With Hurricane Florence forecast to make landfall later this week, Mountain Valley Pipeline (MVP) temporarily halted construction on its 303-mile pipeline project on Tuesday and is taking measures to prevent extensive damage to its construction zone.
Forecasters are expecting an unprecedented amount of rainfall from Florence across portions of Virginia, starting late this week and continuing through the weekend. MVP said it is taking “all possible precautions in Virginia” in consultation with the Virginia Department of Environmental Quality (DEQ) to maintain erosion and sediment controls along the pipeline’s right of way.
Locals, however, worry about the impact heavy rainfall will have on the land. From the tree-clearing phase to the laying of the 42-inch-diameter pipe into trenches, MVP has faced problems with erosion and sediment controls when it rains. In July, the Virginia DEQ served the company with a notice of violation for failing to install proper erosion controls.
But the rains that have slowed construction of the pipeline so far do not compare to the potentially catastrophic rains that Hurricane Florence could unleash on a large part of Virginia, including the MVP construction zone south of Roanoke, Virginia. Last weekend, Virginia Gov. Ralph Northam declared a state of emergency in anticipation of the potential impact of Florence.
“MVP has failed with the normal rainfalls we have in this area,” Sandy Schlaudecker, chair of Preserve Montgomery County, Virginia, said in an email to ThinkProgress. “I have great doubts that anything they have done will be enough. We will have people out documenting the damage as soon as it is safe.”
Preserve Montgomery County is a grass roots group that opposes MVP and promotes environmental justice. MVP’s route traverses the northern portion of Montgomery County.
“A previous weather system with significant rainfall has already saturated grounds along several portions of the MVP route and precautionary measures have been implemented to address potential issues,” MVP said Tuesday in a statement.
The $3.5 billion MVP, a partnership headed by Pittsburgh, Pennsylvania-based EQT Corp., starts in West Virginia and travels south of Roanoke and interconnects with the Transcontinental Gas Pipe Line system at a compressor station in Pittsylvania County, Virginia.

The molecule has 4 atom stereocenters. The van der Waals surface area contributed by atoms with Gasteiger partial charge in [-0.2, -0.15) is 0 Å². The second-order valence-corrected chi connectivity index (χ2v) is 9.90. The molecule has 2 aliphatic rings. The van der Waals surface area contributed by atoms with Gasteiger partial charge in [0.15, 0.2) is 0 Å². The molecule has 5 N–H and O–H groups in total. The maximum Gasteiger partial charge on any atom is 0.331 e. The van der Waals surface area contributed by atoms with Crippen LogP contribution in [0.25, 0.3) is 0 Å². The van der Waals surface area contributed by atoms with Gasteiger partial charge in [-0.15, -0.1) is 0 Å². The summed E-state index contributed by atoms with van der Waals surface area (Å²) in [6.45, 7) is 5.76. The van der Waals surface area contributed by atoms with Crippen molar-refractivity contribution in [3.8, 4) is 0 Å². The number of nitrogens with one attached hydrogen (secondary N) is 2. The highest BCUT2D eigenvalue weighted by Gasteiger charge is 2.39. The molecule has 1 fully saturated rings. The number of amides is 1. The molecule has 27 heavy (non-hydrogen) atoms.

MVP said it is continuing to evaluate its construction plans and expects to be fully in service during the fourth quarter 2019.
Earlier this year, MVP experienced significant erosion, with mud from the project flowing onto a road so deep the road had to be closed. “What will happen if there is so much mud on the road that emergency equipment cannot get to a house,” Schlaudecker said.
The Blue Ridge Environmental Defense League is “extraordinarily concerned” about the potential impacts of Florence on the MVP construction right of way, according to Ann Rogers, a community organizer and director of development for the group.
MVP, its construction contractor Precision Pipeline, and the Virginia DEQ are process oriented, but not outcomes oriented, Rogers said Tuesday in an email to ThinkProgress.
“They think that by installing certain erosion control mechanisms, they have done enough to protect our region’s priceless freshwater resources from being turned into yet another fracked gas wasteland,” Rogers said. “However, the people who live in the MVP construction zone, working with teams in the nonprofit sector, have been actively monitoring the outcomes of MVP’s installed erosion control mechanisms.”
Hundreds of photographs taken this year, according to Rogers, show muddy water downstream of MVP construction sites and mud-inundated roadways.
In preparation for the storm, MVP said its fuel tanks, pipe, and other equipment are being moved from floodplain areas. The company is securing pipe in open trenches, while trenches where pipe has been laid will be backfilled to prevent ponding of water during heavy rains. The company also is installing “enhanced” erosion and sediment controls at road crossings.
In its statement, MVP said, “With the state of emergency now in effect across Virginia, we have diverted all resources in the Commonwealth for environmental maintenance and hurricane preparedness, including the securing of materials and equipment for potential wind impacts.”